Building the [scratch] Pumpnik

If you’re looking for trouble, you might find it in a dollar store.
I dragged a piece of ST-7 tube out of the stash. Cut off three pieces, punched a hole in each of two and two in the third.
I also had a couple of 18 mm balsa blocks about an inch long in my stash. Amazing. I covered one end of each with epoxy and then epoxied that end into two of the tubes.Once that dried I sawed the two ends off flush, coated the end of one cutoff piece with epoxy, and epoxied that into the third tube. (Really, I suppose, the epoxy on the end was needed only on the center tube, but never mind.) Then I glued the three tubes together, holes aligned, with a launch lug in the gap between two of the tubes.

I probably should have put the thrust ring and motor hook in the center tube before gluing them together. Well, as long as they get there.

No, I didn’t put them in the outer tubes too. Yet.

I drilled small holes in the balsa blocks and glued in ends of toothpicks. (Round ones. Yes, I know. Don’t @ me.) These will serve as substitutes, sort of, for a forward centering ring.

As for the pumpkin, I drilled three 3/4″ holes in the bottom. First I had to remove the stem, which was held on top with glue and, I swear, a toothpick. (A round one.)A little knife work, including a slot for flexing the motor hook, and it was suitable for the motor mount. To go in eventually. First I cut four 15″ pieces of 3/16″ dowel, sharpened an end of each, drilled holes in the pumpkin with a drill bit held in the fingers, and dry fit the dowels.(There’s the flat toothpicks you were so concerned about.)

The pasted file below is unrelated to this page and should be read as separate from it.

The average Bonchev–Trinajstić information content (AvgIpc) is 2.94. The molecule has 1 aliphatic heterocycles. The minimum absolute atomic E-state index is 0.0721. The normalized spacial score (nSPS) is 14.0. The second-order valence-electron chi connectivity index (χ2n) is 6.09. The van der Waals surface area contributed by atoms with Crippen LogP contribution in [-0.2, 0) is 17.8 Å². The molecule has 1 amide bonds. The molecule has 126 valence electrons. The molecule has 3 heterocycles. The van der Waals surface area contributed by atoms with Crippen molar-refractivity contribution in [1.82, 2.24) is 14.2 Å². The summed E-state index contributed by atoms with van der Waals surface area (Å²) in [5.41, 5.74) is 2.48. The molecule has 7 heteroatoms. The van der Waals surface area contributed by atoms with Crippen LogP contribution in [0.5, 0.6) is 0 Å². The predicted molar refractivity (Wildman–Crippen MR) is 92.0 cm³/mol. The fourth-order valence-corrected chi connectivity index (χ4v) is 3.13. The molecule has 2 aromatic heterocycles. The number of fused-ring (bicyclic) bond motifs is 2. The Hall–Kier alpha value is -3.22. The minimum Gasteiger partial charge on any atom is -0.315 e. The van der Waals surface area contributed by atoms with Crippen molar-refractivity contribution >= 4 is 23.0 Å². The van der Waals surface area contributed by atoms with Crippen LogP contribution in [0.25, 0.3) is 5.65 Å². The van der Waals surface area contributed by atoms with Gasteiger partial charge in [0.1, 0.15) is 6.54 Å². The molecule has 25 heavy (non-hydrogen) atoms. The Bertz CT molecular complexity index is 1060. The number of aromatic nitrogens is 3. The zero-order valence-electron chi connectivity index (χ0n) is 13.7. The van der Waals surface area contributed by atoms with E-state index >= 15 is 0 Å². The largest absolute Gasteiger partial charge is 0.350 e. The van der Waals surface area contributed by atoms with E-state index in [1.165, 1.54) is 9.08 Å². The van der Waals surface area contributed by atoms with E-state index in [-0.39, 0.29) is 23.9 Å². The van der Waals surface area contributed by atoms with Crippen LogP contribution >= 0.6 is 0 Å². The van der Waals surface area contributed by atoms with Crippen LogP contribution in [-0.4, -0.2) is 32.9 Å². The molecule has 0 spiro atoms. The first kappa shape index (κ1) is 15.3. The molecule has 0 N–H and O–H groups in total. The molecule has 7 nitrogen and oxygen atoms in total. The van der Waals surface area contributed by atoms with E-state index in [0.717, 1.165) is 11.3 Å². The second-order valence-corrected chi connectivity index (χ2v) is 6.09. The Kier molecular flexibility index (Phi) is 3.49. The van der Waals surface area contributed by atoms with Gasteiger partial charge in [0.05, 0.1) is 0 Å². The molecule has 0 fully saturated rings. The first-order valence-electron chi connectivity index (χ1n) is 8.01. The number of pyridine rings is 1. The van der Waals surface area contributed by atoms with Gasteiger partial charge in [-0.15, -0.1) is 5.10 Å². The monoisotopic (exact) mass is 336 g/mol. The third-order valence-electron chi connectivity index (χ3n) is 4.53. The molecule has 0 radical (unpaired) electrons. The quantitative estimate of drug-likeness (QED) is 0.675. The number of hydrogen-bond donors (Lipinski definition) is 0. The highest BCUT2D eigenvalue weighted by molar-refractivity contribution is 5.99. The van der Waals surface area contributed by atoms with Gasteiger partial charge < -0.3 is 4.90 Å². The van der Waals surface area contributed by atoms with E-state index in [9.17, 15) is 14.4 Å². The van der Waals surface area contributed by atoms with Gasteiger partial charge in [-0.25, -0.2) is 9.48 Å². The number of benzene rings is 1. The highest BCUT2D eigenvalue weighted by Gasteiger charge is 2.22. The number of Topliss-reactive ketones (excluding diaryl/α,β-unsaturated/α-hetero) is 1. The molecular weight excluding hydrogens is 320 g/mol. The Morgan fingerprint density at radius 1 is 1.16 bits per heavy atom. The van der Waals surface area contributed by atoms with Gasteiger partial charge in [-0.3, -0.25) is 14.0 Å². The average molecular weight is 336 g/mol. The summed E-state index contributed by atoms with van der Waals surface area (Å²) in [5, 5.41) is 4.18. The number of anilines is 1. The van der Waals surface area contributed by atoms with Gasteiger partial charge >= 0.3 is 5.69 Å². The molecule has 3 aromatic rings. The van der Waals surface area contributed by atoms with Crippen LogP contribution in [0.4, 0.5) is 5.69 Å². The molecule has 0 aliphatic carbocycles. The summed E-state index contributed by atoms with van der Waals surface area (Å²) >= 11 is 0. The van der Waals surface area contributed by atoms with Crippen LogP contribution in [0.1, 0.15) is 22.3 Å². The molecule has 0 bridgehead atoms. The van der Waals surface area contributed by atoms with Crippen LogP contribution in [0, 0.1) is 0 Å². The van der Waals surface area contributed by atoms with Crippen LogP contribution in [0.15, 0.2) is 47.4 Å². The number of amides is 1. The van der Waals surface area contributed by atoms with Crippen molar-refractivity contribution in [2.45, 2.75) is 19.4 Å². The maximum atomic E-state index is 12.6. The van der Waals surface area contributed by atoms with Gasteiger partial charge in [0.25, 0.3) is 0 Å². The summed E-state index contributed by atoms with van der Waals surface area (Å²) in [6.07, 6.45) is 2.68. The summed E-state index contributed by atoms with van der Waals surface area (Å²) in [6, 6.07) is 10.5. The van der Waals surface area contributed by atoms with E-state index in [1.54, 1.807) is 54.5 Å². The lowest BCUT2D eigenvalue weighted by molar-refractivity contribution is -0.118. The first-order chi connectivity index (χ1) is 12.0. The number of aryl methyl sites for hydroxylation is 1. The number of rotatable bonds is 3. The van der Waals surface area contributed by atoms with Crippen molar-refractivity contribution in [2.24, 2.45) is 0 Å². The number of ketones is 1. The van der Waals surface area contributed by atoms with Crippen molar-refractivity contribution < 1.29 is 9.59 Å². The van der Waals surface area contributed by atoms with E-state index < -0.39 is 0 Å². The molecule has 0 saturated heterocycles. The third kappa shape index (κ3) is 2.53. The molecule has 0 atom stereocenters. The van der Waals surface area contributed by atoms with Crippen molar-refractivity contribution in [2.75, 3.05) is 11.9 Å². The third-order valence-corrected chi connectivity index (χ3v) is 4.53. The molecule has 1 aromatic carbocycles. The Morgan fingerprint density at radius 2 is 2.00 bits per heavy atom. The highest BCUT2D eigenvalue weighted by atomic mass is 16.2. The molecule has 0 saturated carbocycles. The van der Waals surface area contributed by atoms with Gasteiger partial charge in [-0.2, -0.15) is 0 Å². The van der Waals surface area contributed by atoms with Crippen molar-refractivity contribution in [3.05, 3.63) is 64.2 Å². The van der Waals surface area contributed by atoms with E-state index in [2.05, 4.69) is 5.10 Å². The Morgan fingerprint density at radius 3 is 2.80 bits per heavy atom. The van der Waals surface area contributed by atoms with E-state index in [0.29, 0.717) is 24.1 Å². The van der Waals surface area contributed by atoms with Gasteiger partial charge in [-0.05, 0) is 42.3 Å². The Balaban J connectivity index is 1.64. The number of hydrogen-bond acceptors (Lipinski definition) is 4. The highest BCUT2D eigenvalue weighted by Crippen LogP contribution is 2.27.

I poked a hole in the top for the launch rod, then used Gorilla Glue (highly viscous, but not yet solidified) to glue the dowels and motor mount in place. I was worried the launch rod hole would get clogged with glue, and, well, it did, but not too badly and I was able to clear it.

Doubtful I’ll paint the dowels before the October 21 launch. After, maybe, if it survives. Will it be stable? Who knows? This design apparently is, though it uses a solid Styrofoam ball and a smaller motor. Likewise the Odd’l Rockets Sputnik. And so are these, but one has fins on the ends of the dowels. The other has no dowels, but also has its motor shoved as far forward as possible. Not something I’d want to try without a plugged motor, unless the motor tube were open at the forward surface which might spoil the look. (Although you could extend it an inch forward, paint it green, and call it the stem. Hm, maybe next time, if this one doesn’t go well.) I think all these except maybe the dowel-less one are designed to spit the motor? Mine’s not, which is why I decided to include the vent tubes.

Anyway. The pumpkin cost me a dollar, the dowels a couple bucks more, and the rest was in my stash. Probably cheaper altogether than the motor it’ll fly on. If it doesn’t survive, oh well.


One thought on “Building the [scratch] Pumpnik

  1. Great work on the Pumpnik! I tried using a styrofoam potato to make a Spudnik, but the irregular (dimpled and dented) top surface deflected the top airflow and wouldn’t give a vertical flight. Close to vertical but not good enough for kit production.

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